• If the script is an event handler for a specific part of the page, it will be processed only when the event happens.
All three of these are useful ways of implementing a JavaScript program; you choose one of these methods depending on your needs. In a complicated JavaScript application, you will probably use all three.

Potential Problems with JavaScript

In this section, you learn some of the problems you might encounter when using JavaScript in your Web pages. Because these concerns might affect the security of your source code and data, you should also carefully consider them while developing JavaScript applications.

Security Considerations

As JavaScript has been developed, there have been several concerns about security-most of them legitimate. The Computer Incident Advisory Committee (CIAC), an agency of the Department of Energy that monitors computer security problems, has reported several minor problems with JavaScript.
Because JavaScript is limited in its capabilities, there are no major problems-such as a method for a wayward script to erase your hard drive. All the potential problems involve the owner of the script or Web page being able to access information on your system. Here are the incidents the CIAC has reported:
  • A JavaScript script can read your URL history and report it to the remote site.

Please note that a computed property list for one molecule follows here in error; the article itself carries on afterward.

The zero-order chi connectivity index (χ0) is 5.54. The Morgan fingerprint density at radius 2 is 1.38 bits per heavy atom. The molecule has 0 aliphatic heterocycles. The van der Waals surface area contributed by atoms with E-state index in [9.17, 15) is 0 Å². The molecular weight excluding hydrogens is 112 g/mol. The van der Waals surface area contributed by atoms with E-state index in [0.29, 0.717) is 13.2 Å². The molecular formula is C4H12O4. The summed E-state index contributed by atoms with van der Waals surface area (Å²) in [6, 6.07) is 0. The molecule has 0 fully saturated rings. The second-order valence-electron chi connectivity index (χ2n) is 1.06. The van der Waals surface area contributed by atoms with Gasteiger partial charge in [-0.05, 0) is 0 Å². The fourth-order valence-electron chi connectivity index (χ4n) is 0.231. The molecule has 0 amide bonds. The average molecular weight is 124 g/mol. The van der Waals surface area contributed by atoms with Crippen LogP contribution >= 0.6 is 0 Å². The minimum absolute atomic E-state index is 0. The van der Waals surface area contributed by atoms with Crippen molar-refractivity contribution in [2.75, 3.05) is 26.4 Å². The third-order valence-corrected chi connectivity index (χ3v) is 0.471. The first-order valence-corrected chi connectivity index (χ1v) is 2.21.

• The browser's disk cache can be read and transmitted.
  • Your e-mail address can be read-and used to send an e-mail without your knowledge.
  • A list of files on your hard disk can be obtained.
  • URLs you visit can be logged by a script and transmitted.
All these problems are specific to Netscape's implementation of JavaScript. The good news is that they have all been fixed by later versions of Netscape. The first two were fixed by version 2.0; the remaining ones are fixed by versions 2.01 and 2.02.
If you have the latest version of Netscape, you should be safe from these problems. However, considering that this many problems have been discovered, there is always a chance there will be more.

Your Source Code Is Accessible

Another problem with JavaScript is that, currently, there is no way to use a JavaScript on your Web page without making the script source available to anyone who wishes to copy it.
This means that you might spend hours working on a script, only to find that people have copied it onto their own Web pages. You may be programming in JavaScript for fun and not mind this, but it might be a serious consideration if you are making a JavaScript for pay or specifically for your own Web page.
Remember that even though your source code is accessible, that doesn't mean it's free to be copied. You legally have a copyright on any script you write.
If someone does copy your scripts, often the best solution is to send that person a friendly note pointing out your copyright and saying that you do not want anyone else using it. You should also clearly state this in the source code and on the Web page that contains it.
If you've developed many HTML pages, you will recognize that HTML itself has this same problem. Although there's usually no harm in copying an HTML technique from a Web page-such as using <UL> for a list-some unscrupulous users have copied entire Web pages and labeled them as their own. For this reason, it's always a good idea to place a copyright notice on important Web pages-with or without JavaScript.